â€śDonâ€™t you think our life was simpler before we met? I never imagined I would change, to visualize a lost me in my backyard. Why did you have to imprison me in your world? Now why are you letting me free? There I would be again all alone in this plethora of artificial desires and fake emotions. But stand out for what you are. I will rekindle those memories of presence in your absence, in this silence of melancholyâ€ť
He had to leave. Their expressions deep and vague perhaps could have delighted the photographers, but time alone could capture the momentâ€™s essence in â€śitsâ€ť basket.
The pre-departure announcement stirred his cocktail of mixed emotions as he bid adieu.
His already sad girlfriend â€śKanasuâ€ť held her head low, and controlled her tears. An instinctive hug bound them in an inseparable trance for a couple of minutes when he made the bold decision to walk towards the departure gate.Â He never turned back to those memories that would tear him apart.
As he gazed at the sky, he wanted to strike a conversation with the lone clouds drifting away in their individual spaces. â€śSir, do you need something to drinkâ€ť.Â The air hostess decided not to trouble the gentleman who sat there as a tree torn apart from â€śitsâ€ť roots. As the sun appeared over the horizon, small streaks of positivity flashed across the mind giving him the warmth amidst the chilly air running through the cabin.
Woken up by the screeching sound of the tires that announced their presence to the green grass spread, across vast acres of land he soon realized his arrival.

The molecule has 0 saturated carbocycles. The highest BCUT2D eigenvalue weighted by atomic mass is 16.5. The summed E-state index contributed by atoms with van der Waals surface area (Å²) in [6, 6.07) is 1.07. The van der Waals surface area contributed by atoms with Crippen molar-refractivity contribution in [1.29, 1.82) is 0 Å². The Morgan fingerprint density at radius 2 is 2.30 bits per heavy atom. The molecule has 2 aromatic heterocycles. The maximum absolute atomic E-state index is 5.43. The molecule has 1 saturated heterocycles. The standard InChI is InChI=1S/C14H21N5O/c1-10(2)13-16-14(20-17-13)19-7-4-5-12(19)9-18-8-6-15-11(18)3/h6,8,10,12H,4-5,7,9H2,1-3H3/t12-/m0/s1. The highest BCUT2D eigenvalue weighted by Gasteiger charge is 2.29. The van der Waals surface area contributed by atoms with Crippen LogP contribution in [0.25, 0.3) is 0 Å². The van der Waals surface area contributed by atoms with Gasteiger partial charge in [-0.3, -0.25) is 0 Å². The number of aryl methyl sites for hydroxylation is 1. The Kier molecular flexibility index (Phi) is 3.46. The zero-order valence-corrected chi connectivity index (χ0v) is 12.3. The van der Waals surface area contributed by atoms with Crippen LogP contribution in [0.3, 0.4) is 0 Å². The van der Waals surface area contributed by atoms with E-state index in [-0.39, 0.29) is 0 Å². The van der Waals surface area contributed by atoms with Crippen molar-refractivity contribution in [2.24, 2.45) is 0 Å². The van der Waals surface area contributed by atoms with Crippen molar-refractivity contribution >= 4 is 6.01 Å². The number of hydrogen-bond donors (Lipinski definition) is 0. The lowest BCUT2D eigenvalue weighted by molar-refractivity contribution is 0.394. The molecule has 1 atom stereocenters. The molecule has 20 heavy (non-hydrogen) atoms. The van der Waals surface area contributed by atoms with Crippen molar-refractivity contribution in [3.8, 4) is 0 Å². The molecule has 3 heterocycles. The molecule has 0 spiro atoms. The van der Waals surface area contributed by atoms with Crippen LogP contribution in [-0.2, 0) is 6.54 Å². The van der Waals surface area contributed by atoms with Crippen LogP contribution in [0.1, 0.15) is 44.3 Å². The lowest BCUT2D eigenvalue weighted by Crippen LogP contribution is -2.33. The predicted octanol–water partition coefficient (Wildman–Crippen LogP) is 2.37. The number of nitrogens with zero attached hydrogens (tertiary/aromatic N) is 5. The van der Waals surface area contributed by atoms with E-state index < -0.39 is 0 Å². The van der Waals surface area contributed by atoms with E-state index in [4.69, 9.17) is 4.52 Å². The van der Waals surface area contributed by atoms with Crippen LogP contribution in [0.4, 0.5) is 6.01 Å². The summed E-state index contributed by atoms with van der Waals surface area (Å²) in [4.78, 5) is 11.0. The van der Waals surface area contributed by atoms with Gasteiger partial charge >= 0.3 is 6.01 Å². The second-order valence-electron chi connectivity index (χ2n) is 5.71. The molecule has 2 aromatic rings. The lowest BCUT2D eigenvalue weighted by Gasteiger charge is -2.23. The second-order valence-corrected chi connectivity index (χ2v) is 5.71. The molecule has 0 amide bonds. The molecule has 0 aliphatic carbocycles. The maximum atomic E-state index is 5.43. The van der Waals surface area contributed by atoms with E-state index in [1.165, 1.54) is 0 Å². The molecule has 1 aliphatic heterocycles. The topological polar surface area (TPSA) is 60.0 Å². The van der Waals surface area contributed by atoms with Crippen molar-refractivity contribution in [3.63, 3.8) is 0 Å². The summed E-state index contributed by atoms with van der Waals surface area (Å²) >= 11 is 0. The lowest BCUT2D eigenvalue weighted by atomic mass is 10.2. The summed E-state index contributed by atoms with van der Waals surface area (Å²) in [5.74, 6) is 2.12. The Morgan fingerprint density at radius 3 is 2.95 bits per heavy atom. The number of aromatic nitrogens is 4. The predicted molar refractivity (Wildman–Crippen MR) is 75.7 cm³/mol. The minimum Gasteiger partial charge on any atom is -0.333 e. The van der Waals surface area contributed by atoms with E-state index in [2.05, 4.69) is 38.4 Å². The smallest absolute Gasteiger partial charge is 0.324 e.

â€śCould you please take me to this address?â€ť
The car exited the airport area and sped away on the wide highway presenting him the land of opportunities.Â His eyes pierced the magnanimous urban landscape and the iconic LAX sign welcomed him to Los Angeles.
â€śIf I were to die, it shall be in my home country.â€ť â€“ An uncontrollable pessimistic shadow cast â€śitsâ€ť light on him as the car stopped at â€śBeverly Hills Plazaâ€ť. Â His thoughts disappeared into the eternity, traces of fear embellished the unknown and there he was in America intimidated and exhausted.
As he got out of the car and struggled to lift his heavy suitcases, a gust of cold wind shouted â€śitsâ€ť presence.
Rows of similar apartments uniformly spaced with plush lawn adorned the wide space in front of the door. Â The setting awakened his senses as he knocked on the wooden door of Apartment number â€ś1657â€ť.
A tall, lean, dark, curly-haired, friendly guy opened the door.
â€śWelcome. Hope you had a good flight.Â Let me show you, your room.â€ť
As he walked across the hallway there lay empty cartons, sandals thrown away, unwashed coffee mugs, books lying in all corners, dirty carpets, unorganized kitchen.